Research team explores risks of driving while stoned

A sobering debate could be one step closer to resolution, thanks to a University of Victoria professor and a research team that aims to measure how being high affects a person’s ability to drive.

Dr. Scott Macdonald is investigating how pot impairs.

A sobering debate could be one step closer to resolution, thanks to a University of Victoria professor and a research team that aims to measure how being high affects a person’s ability to drive.

While it may sound like common sense, Canada has never performed a comprehensive study to conclude that THC, the active ingredient in marijuana, impairs driving skills.

A similar study was conducted by an Australian researcher for fatally-injured drivers, which found those with active THC in their blood were significantly more likely to be responsible for their crashes. However, B.C.’s multicentre culpability study will be a first of its kind in Canada. The research team will work with five hospitals throughout the province to utilize blood sampling, the most accurate form of THC detection.

“We know from lab studies that cannabis impairs performance, but we know people also drive with real-world conditions and this study looks at the risks actually involved with that impairment,” says Dr. Scott Macdonald, a professor and scientist out of UVic, and the assistant director for the Centre of Addictions Research. “To date, this will be the most methodologically sound study done of its kind in the world.”

The researchers hope to study more than 3,000 subjects over a period of five years and will utilize a portion of the blood samples taken from people in accidents who already had to consent to blood work. This, Macdonald says, is the only way to ensure no bias in lab results, since many people — even a control group — would not voluntarily submit to something as invasive as blood sampling. However, as opposed to urine, saliva or hair samples, which can indicate the presence of THC days or months ago, a blood test remains the most accurate way to register the exact THC levels at the time of a crash.

“I feel good about this study; we see a lot of research attempted on cannabis, but there are so many flaws in the methodology that we’re just getting conflicting information,” says Macdonald. “There is a lot of mythology out there about the risks of driving impaired.”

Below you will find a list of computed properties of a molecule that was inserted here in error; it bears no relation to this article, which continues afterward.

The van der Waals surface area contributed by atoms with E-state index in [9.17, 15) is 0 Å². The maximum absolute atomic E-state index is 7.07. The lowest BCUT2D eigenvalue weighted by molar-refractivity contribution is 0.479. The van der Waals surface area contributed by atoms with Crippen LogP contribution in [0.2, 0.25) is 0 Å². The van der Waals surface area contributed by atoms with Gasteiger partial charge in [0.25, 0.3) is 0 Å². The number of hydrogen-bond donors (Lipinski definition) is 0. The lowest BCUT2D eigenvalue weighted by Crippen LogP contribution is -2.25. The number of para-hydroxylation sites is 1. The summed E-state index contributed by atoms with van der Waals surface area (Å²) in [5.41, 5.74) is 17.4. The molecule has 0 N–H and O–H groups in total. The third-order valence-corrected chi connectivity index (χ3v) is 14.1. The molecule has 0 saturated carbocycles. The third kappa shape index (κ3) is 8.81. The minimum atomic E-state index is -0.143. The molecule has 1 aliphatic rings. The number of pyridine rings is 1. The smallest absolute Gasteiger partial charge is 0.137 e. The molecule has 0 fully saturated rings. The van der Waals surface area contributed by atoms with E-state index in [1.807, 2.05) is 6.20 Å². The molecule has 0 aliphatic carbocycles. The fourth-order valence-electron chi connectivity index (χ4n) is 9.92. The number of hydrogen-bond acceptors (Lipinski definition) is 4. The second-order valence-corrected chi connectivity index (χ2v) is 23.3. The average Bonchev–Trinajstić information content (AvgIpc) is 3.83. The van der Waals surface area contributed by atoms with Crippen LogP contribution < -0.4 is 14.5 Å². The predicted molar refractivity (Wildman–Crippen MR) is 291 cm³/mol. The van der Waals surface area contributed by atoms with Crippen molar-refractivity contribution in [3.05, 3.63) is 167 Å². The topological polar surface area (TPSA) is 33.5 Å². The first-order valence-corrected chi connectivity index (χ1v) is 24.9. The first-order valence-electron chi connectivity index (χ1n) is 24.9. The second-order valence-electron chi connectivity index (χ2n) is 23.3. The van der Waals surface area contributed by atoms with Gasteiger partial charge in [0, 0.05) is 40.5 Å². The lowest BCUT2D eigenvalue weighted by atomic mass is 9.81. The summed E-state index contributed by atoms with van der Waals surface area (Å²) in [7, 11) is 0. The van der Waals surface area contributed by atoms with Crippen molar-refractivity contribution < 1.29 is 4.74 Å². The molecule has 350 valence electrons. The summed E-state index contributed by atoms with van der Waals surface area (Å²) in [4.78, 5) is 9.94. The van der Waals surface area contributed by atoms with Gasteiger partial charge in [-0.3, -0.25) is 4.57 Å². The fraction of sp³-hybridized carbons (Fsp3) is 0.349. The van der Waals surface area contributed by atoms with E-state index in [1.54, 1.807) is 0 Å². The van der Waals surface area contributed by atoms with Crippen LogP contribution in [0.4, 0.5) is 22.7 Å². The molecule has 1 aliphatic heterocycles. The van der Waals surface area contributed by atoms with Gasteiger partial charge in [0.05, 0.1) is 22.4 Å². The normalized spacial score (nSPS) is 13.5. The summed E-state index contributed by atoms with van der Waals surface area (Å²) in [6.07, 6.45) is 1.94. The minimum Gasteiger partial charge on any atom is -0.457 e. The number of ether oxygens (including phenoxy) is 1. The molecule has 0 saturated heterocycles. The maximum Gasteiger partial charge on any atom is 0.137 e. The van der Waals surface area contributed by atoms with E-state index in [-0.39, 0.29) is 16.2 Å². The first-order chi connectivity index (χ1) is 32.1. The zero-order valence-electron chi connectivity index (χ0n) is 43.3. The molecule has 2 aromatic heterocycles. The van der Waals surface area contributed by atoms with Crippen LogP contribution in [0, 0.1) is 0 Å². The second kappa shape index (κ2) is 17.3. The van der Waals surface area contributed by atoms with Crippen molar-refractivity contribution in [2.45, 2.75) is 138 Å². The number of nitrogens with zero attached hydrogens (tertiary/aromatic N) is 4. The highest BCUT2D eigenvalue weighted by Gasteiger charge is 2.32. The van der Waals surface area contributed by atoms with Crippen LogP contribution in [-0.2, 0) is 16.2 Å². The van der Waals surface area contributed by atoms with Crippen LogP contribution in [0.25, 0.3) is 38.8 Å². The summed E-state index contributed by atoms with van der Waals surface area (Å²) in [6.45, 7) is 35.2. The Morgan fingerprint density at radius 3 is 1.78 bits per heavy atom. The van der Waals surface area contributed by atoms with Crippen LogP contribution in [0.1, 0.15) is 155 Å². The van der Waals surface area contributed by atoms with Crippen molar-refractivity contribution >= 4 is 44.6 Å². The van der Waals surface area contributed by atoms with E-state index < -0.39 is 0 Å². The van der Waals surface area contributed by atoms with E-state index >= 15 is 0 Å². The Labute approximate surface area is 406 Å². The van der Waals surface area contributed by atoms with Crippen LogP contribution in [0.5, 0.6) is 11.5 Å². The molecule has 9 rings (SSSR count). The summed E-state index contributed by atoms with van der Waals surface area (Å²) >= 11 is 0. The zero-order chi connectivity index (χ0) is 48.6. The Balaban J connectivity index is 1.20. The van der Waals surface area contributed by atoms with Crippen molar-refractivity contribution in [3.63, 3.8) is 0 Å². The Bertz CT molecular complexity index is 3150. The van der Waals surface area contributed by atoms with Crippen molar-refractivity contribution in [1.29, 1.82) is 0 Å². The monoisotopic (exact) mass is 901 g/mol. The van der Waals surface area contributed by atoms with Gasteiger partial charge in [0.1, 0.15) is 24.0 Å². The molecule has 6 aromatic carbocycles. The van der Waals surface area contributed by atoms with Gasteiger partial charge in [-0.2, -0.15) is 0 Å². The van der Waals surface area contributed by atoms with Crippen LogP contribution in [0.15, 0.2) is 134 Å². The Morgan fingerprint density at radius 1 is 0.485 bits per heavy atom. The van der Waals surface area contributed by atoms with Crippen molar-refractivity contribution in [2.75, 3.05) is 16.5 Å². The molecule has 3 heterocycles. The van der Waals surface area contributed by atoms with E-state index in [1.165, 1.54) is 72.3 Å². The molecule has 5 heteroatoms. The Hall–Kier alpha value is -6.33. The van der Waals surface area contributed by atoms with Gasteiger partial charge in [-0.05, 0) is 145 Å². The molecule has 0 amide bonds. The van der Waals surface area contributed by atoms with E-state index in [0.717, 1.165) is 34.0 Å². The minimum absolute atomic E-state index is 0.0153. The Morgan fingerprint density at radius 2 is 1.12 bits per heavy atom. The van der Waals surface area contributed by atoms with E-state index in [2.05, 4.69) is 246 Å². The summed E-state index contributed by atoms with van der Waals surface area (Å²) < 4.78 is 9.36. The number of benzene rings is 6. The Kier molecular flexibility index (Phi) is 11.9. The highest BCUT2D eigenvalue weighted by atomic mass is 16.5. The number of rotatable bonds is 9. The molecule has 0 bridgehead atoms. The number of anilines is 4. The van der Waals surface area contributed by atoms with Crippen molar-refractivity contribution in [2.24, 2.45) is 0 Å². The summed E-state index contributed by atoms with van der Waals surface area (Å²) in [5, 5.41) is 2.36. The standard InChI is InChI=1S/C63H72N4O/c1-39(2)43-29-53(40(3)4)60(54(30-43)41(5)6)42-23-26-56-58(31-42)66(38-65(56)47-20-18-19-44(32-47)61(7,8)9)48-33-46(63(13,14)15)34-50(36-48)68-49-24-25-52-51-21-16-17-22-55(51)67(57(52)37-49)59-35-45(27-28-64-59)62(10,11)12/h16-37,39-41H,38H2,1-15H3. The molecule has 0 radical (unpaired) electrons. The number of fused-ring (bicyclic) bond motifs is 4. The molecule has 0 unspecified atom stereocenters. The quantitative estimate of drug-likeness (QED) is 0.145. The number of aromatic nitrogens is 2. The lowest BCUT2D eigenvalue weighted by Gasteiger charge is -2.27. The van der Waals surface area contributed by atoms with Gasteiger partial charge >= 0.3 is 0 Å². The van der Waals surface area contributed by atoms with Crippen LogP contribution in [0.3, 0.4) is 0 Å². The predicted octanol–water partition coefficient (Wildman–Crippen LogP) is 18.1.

In addition to Macdonald, who has spent the last 25 years researching the epidemiology of drugs and impairment, the team includes emergency care physicians from Vancouver, University of British Columbia scientists and the researcher who headed the Australian study. A pilot project, which involved over 100 subjects, was recently completed and used to help secure funding for this million-dollar study.

The team will be examining four different control groups, ranging from a level of 1, with little or no THC in the blood, to over 3.5, which indicates a level of severe intoxication. While it’s hard to compare between the two, Macdonald suggests that a THC level of 3.5 could be equivalent to a blood-alcohol level of 0.1 — significantly over the limit.

Currently, in B.C., the legal blood alcohol limit is 0.05, with anything above 0.08 falling into the criminal category. While many people round that off to a grey safety zone of about one drink per hour, it’s more challenging to know how many puffs would do a person in. Like alcohol, pot impacts each body differently and, until more research is done, Macdonald says we may be in the dark on a lot of answers.

“Hopefully, this will help to increase awareness,” he says. “Many people believe there is no risk, or that they can compensate by driving slower, but people used to say that about alcohol, too.” M

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